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New Member

BGP dual ISP memory req

I have an Sup720, with 512meg RAM

I am wondering if that is enough memory to take full internet routing tables from two diffrent service providers, and also a iBGP session with another router that also has full routing tables.

as I understand that it would need memory for 3 full routing tables, is that the case ?

Cheers

Arni

1 ACCEPTED SOLUTION

Accepted Solutions
Gold

Re: BGP dual ISP memory req

To provide more information on the first post to this part....

If you reconfigure your inbound filters for any reason, there's no way to know what you should now accept that you'd already thrown away under your old filters. In the "old days," we would reset the BGP session when you changed your route filters, so we could relearn everything, and apply the new filters properly.

BTW, this is the reason EIGRP resets its neighbors when you change the link metric, filters, or summaries, as well--though with newer code, we have a refresh capability, like BGP, so we don't reset the neighbors any longer for these things.

Anyway, before BGP had a route refresh capability, we implemented soft reconfiguration. This stores everything we've received from a peer, even if it would normally be filtered out by a local inbound filter. If you change the inbound filter, we just dump the marks off the routes that say whether they've passed inbound filtering or not, and rescan the table to figure out what we should and shouldn't work with, based on the new filters.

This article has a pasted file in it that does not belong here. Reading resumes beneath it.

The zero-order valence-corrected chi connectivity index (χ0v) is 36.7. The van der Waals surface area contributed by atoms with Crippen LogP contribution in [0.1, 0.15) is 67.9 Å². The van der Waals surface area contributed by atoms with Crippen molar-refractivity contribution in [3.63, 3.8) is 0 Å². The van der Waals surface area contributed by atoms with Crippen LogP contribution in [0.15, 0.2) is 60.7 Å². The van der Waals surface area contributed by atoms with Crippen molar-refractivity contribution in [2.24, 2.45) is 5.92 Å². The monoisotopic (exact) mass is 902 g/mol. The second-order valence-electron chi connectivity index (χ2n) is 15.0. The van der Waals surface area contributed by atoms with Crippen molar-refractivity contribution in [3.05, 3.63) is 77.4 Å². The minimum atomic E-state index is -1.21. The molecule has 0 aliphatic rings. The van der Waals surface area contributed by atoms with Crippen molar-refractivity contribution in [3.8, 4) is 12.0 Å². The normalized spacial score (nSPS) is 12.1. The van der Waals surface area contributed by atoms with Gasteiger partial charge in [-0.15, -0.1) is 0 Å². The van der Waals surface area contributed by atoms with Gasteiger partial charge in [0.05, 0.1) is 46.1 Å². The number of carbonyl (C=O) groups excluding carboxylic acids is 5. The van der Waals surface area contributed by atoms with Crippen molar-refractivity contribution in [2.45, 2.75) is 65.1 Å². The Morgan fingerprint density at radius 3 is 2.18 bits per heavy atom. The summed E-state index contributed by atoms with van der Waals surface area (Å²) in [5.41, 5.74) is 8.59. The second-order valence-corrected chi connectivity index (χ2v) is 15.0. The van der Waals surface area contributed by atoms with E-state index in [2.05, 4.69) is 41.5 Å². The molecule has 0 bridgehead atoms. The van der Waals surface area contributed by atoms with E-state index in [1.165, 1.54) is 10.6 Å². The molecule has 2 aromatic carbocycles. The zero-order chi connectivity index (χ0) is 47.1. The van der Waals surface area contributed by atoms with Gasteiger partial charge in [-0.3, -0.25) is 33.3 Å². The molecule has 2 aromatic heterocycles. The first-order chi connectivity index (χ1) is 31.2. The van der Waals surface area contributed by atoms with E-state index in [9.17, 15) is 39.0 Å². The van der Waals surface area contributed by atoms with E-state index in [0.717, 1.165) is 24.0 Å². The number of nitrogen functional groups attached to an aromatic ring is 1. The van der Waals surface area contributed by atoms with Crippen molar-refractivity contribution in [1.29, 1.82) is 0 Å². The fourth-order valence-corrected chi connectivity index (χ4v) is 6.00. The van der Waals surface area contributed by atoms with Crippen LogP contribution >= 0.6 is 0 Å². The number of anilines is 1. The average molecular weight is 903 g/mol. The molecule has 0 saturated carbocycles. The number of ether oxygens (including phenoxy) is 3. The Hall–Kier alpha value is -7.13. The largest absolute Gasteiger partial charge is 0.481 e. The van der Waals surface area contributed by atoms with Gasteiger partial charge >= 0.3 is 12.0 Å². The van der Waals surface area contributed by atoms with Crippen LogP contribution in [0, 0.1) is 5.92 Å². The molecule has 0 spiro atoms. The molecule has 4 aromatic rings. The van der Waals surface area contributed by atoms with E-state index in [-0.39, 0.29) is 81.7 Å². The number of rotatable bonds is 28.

If you have no inbound filters, I don't think soft-reconfiguration makes any difference in memory used. But, OTOH, if you don't have any filters, and don't intend to change them, why would you configure it? :-)

At some point after soft reconfiguration was implemented, IDR decided to add the route refresh capability to BGP. This essentially allows one BGP speaker to resend it's entire table. Now, when you do a filter change, you just dump everything learned from a given peer, and do a route refresh. This saves you from holding all the routes your peer has sent, which saves a bit of memory--a lot if you have a lot of route filters.

Almost all BGP implementations support route refresh at this point, so soft reconfiguration has been much been discarded. We should actually think about taking it out of the code, at some point int he near future, but things generally take a long time to work out of the code--longer than they take to work into the code.

HTH.

:-)

Russ

7 REPLIES
Silver

Re: BGP dual ISP memory req

According to my understanding. You will have only one BGP table and one routing table. The difference is some routes will be learned from ISP A and remaining from ISP B, i.e. ISP A as next-hop or ISP B as next-hop.